One cool feature is that the TV can become smaller yet still play video. Here it is descended partway, exactly enough to show ultra-widescreen 21:9 movies without those pesky black letterbox bars above and below.
Meanwhile Chinese TV brand Hisense has a short-throw 4K projector of its own. Its design is a lot more generic than the Sony's, and it costs a third as much at $10,000. The so-called laser TV has built-in speakers and a wireless subwoofer.
Unlike Sony, which doesn't include a screen, the Hisense projector comes with a 100-inch screen by Screen Innovations. It's designed to reject ambient light from above so the projected light can be seen in a bright room.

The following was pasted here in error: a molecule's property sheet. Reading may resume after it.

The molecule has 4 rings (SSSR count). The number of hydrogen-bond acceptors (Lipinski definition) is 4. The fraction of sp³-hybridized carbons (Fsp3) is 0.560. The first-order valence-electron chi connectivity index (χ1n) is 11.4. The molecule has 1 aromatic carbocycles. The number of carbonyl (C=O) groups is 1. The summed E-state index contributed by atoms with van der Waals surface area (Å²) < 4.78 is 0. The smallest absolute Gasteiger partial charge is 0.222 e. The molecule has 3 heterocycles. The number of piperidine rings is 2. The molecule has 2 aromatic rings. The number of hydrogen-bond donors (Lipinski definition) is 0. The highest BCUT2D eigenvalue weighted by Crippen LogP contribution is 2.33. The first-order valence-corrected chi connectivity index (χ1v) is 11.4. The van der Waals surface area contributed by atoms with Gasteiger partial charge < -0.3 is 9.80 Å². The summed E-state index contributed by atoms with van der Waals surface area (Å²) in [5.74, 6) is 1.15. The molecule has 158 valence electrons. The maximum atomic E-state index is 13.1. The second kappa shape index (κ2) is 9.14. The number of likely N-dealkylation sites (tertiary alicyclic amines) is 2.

The BFGD is designed to hook up to gaming PCs, like this high-end HP Omen X, via DisplayPort. It also has standard HDMI for other gear, but it's version 2.0b, not 2.1 (which, to be fair, isn't found on any new TVs at CES). There's no antenna connection, however, because it's actually a monitor.